Retrofit Greener Urban Communities: 2006 WERF Report provided state-of-practice guidance for capturing rain where it falls to reduce CSOs

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Decentalized Source Controls for Capturing Rain Where It Falls

In the United States and parts of Canada, combined sewer systems are the legacy of past engineering practices which have reflected a collect and convey philosophy and associated approach to rainwater management. Rainwater runoff that is diverted from roads, parking lots, and the roofs of buildings during storm events results in ‘combined sewer overflows’ (CSOs).

Research Objectives: To address this issue, the Water Environment Research Federation (WERF) in 2005 commissioned a research initiative that had two main objectives:

  • provide a document that defines the  state-of-the-practice regarding decentralized source controls for capturing rainwater where it falls; and
  • present a plan for implementation of decentralized controls in an urban environment specifically for the goal of Combined Sewer Overflow (CSO) mitigation.

Guidance Document: The research was funded in part by the United States Environment Agency; and was undertaken by a team led by Neil Weinstein, Executive Director of the Low Impact Development Center in Maryland. The research findings were published in 2006.

To order a copy of the report from WERF, click on Decentralized Stormwater Controls for Urban Retrofit and Combined Sewer Overflow Reduction.

Acknowledgement: Low Impact Development Center, Maryland, USA

Acknowledgement: Low Impact Development Center, Maryland, USA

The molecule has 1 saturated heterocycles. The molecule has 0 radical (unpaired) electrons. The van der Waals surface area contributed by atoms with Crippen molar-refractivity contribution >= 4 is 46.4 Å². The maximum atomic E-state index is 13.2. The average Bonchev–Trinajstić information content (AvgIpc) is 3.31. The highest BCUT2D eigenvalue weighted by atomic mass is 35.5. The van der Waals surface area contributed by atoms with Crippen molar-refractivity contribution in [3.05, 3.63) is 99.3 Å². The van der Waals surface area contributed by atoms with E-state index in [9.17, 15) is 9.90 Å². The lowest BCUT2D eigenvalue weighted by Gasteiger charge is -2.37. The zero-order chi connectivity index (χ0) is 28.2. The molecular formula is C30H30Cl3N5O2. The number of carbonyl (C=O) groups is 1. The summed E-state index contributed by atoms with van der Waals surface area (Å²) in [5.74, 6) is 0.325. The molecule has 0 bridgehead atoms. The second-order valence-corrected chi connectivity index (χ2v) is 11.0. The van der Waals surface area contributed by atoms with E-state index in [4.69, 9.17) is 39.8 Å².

Green Infrastructure Reintroduces Natural Processes & Functions Into An Urban Environment

“Decentralized controls have the potential to reduce the occurrence and volume of CSO events by using natural hydrologic cycle elements to dampen the stormwater surges that overwhelm the conveyance capacities of combined systems. The decentralized Neil-Weinstein_LID Center_120papproach is flexible, dynamic, and allows communities to be responsive to evolving economic and environmental conditions,” explained Neil Weinstein.

“The primary focus of the applied research washow decentralized controls can reduce the volume of rainwater runoff generated and, consequently, entering the combined sewer system in urban areas.”

“Capturing rainwater where if falls offers appealing technical alternatives to stormwater runoff capture than conventional end-of-pipe measures. Decentralized controls have the potential to reduce the frequency and volume of CSO events. In addition, a decentralized approach to stormwater management allows communities the flexibility to respond to everchanging economic and environmental conditions.”

Design with Nature: “Capturing runoff where it falls in urban areas introduces ancillary benefits into the community that extend beyond runoff volume reduction. The use of decentralized source controls in conjunction with redeveloping land in urban regions creates opportunities, over time, to develop greener communities that will achieve higher levels of ecological and receiving water protection,” added Kim Stephens, the Canadian member of the research team. His responsibilities included synthesizing the research findings in all-encompassing Executive Summary.